I Capture the Castle

Cassandra Mortmain lives with her bohemian and impoverished family in a crumbling castle in the middle of nowhere. She records her life with her beautiful, bored sister, Rose, her fadingly glamorous stepmother, Topaz, her little brother Thomas, her eccentric novelist father who suffers from a financially crippling writer’s block. However, all their lives are turned upside down when the American heirs to the castle arrive and Cassandra finds herself falling in love for the first time.

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I Capture the Castle, by Dodie Smith is a whimsical and lovely piece of classic young adult fiction. It is also the reason why, whenever I am staying in a house that allows me to, I will sit on the sideboard with my feet in the sink, to feel for a moment like Cassandra Mortmain in Godsend Castle.

‘I write this sitting in the kitchen sink. That is, my feet are in it; the rest of me is on the draining-board, which I have padded with our dog’s blanket and the tea-cosy.’

Smith uses I Capture the Castle to gently send up the idea of the ‘bohemian’ existence. Cassandra, though she loves her dearly, is always addressing the ‘phony’ way that her unconventional stepmother, Topaz, communicates, putting on a deep voice and reacting in a way that is much more wildly emotional than the situation necessarily warrants. She is always stripping off her clothes and going out into the countryside to ‘commune’ with nature, then coming home and wailing while strumming away on the lute she doesn’t really know how to play. Topaz was drawn to Cassandra’s father because of his novel writing and wanted to be his muse. He hasn’t picked up a pen in years and he pretty much ignores her.

Smith is uniquely brilliant at toeing the line between funny and sad.

She does it most excellently with Mortmain, Cassandra’s father. He wrote this famous, Ulysses-style novel called Jacob Wrestling that was a huge deal in literary circles. Then, one day during an unfortunate argument with Cassandra’s mother (now deceased, though not as a result of this incident), while Mortmain was about to cut into a cake, he lost his temper and started waving the knife about in the direction of his wife. A concerned neighbour saw this happening, hopped the fence and got into a fight with Mortmain over it. Even though it was decided in court he was not attempting murder, he still went to prison for three months. And he hasn’t written a word since. Mortmain’s refusal to write or get any other sort of work has basically plunged the family into poverty. The whole thing is quite darkly amusing.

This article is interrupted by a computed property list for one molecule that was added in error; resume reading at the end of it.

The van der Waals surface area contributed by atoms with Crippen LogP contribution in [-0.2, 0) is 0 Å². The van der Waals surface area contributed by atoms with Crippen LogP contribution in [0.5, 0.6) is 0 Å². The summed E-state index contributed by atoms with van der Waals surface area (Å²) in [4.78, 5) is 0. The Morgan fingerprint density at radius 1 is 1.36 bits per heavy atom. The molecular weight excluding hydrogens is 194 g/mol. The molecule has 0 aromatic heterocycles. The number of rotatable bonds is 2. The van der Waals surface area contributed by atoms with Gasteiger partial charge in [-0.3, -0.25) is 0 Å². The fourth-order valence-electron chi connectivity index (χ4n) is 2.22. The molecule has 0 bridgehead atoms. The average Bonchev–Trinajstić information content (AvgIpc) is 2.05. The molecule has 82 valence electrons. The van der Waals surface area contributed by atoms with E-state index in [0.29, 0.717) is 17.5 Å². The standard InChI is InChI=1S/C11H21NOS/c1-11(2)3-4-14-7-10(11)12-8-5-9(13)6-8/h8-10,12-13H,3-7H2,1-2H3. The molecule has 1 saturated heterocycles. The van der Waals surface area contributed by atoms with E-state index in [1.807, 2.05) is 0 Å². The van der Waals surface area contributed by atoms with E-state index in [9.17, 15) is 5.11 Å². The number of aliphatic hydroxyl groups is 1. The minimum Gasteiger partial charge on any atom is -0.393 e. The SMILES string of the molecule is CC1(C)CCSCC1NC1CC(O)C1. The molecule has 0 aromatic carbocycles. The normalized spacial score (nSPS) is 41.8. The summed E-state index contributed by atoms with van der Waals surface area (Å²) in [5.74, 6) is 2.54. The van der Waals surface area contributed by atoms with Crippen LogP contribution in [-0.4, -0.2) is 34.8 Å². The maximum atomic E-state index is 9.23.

(Pretty much every artistic character in the book (with the exception of Cassandra, I guess) is quite unbearable. I wonder if this might be Smith saying something about her art-world peers?)

It’s on this backdrop that Smith sets up the traditional marriage plot. And then spends the rest of the novel tearing chunks out of it. I don’t think it is too much of a spoiler to say that this isn’t a book about marriage so much as one about unrequited love. It is about falling for the idea of a person. Rose, Cassandra’s sister, falls for the idea of Simon and his money. She falls for the idea of having all that she perceives herself to lack. She falls in love with a lifestyle, rather than a person.

Cassandra is variously loved for being the child she really ceases to be throughout the course of the novel. Whenever there is a lengthy break between her encounters with the American heirs, Simon and Neil, it seems like the first thing they both wish to do is put her back into her box, rather than engage with the person she has become – the person they have in fact had a hand in creating.

Smith uses all this change and pain to challenge her characters to ask themselves what they really want out of life: wealth or love? Pain or lies? Something new, or something comfortable?

The question of wealth, in particular, comes up a lot. The Mortmain family do live in fairly extreme poverty. They haven’t paid the rent in three years, they’ve sold all the furniture, jewellery and anything else that might put food on the table in the absence of Mortmain’s second masterpiece. Rose would do anything to escape that life. It is unbearable to her. Cassandra on the other hand, is less sure. Once Simon and Neil are in their lives, the family have more of the basic necessities – she’s less likely to go hungry. While she appreciates the basics they have gone without, anything much beyond that, Cassandra is suspicious of.

‘Perhaps the effect wears off in time, or perhaps you don’t notice if you are born into it, but it does seem to me that the climate of richness must always be a little dulling to the senses. Perhaps it takes the edge off joy as well as off sorrow.’

What appears a traditional marriage plot is instead used as a vehicle to explore some of the greatest questions of growing up. I Capture the Castle is a beautiful, heartfelt novel, and a necessary addition to any YA lover’s bookshelf.

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